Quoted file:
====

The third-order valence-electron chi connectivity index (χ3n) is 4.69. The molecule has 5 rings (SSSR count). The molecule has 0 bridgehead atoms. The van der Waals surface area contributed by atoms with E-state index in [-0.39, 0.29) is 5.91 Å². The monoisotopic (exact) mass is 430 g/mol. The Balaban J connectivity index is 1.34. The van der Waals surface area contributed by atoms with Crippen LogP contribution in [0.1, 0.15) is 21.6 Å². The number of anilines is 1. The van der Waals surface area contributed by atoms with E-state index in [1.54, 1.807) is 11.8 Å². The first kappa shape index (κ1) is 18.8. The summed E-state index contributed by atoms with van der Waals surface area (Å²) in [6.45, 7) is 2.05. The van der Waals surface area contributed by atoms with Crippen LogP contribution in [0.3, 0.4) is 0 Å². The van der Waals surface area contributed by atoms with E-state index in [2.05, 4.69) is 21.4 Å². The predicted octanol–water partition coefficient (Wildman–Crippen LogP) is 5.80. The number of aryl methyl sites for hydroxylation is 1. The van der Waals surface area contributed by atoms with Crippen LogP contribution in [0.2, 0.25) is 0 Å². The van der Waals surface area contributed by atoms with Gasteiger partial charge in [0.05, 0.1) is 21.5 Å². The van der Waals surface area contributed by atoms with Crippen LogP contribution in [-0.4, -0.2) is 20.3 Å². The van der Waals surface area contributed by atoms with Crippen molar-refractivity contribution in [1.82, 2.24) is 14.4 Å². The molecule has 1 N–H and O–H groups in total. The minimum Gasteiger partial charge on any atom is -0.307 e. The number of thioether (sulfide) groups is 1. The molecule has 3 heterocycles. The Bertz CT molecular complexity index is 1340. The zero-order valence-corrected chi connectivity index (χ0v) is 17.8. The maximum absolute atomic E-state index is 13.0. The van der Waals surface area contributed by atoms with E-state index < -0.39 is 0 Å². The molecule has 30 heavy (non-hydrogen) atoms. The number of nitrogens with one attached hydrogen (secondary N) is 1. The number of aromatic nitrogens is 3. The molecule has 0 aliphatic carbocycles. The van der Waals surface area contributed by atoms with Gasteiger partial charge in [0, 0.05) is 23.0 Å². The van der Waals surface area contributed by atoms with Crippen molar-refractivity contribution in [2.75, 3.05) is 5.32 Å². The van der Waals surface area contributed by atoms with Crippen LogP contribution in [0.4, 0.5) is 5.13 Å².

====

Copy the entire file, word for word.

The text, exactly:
The third-order valence-electron chi connectivity index (χ3n) is 4.69. The molecule has 5 rings (SSSR count). The molecule has 0 bridgehead atoms. The van der Waals surface area contributed by atoms with E-state index in [-0.39, 0.29) is 5.91 Å². The monoisotopic (exact) mass is 430 g/mol. The Balaban J connectivity index is 1.34. The van der Waals surface area contributed by atoms with Crippen LogP contribution in [0.1, 0.15) is 21.6 Å². The number of anilines is 1. The van der Waals surface area contributed by atoms with E-state index in [1.54, 1.807) is 11.8 Å². The first kappa shape index (κ1) is 18.8. The summed E-state index contributed by atoms with van der Waals surface area (Å²) in [6.45, 7) is 2.05. The van der Waals surface area contributed by atoms with Crippen LogP contribution in [0.3, 0.4) is 0 Å². The van der Waals surface area contributed by atoms with E-state index in [2.05, 4.69) is 21.4 Å². The predicted octanol–water partition coefficient (Wildman–Crippen LogP) is 5.80. The number of aryl methyl sites for hydroxylation is 1. The van der Waals surface area contributed by atoms with Crippen LogP contribution in [0.2, 0.25) is 0 Å². The van der Waals surface area contributed by atoms with Gasteiger partial charge in [0.05, 0.1) is 21.5 Å². The van der Waals surface area contributed by atoms with Crippen LogP contribution in [-0.4, -0.2) is 20.3 Å². The van der Waals surface area contributed by atoms with Crippen molar-refractivity contribution in [1.82, 2.24) is 14.4 Å². The molecule has 1 N–H and O–H groups in total. The minimum Gasteiger partial charge on any atom is -0.307 e. The number of thioether (sulfide) groups is 1. The molecule has 3 heterocycles. The Bertz CT molecular complexity index is 1340. The zero-order valence-corrected chi connectivity index (χ0v) is 17.8. The maximum absolute atomic E-state index is 13.0. The van der Waals surface area contributed by atoms with E-state index < -0.39 is 0 Å². The molecule has 30 heavy (non-hydrogen) atoms. The number of nitrogens with one attached hydrogen (secondary N) is 1. The number of aromatic nitrogens is 3. The molecule has 0 aliphatic carbocycles. The van der Waals surface area contributed by atoms with Gasteiger partial charge in [0, 0.05) is 23.0 Å². The van der Waals surface area contributed by atoms with Crippen molar-refractivity contribution in [2.75, 3.05) is 5.32 Å². The van der Waals surface area contributed by atoms with Crippen LogP contribution in [0.4, 0.5) is 5.13 Å².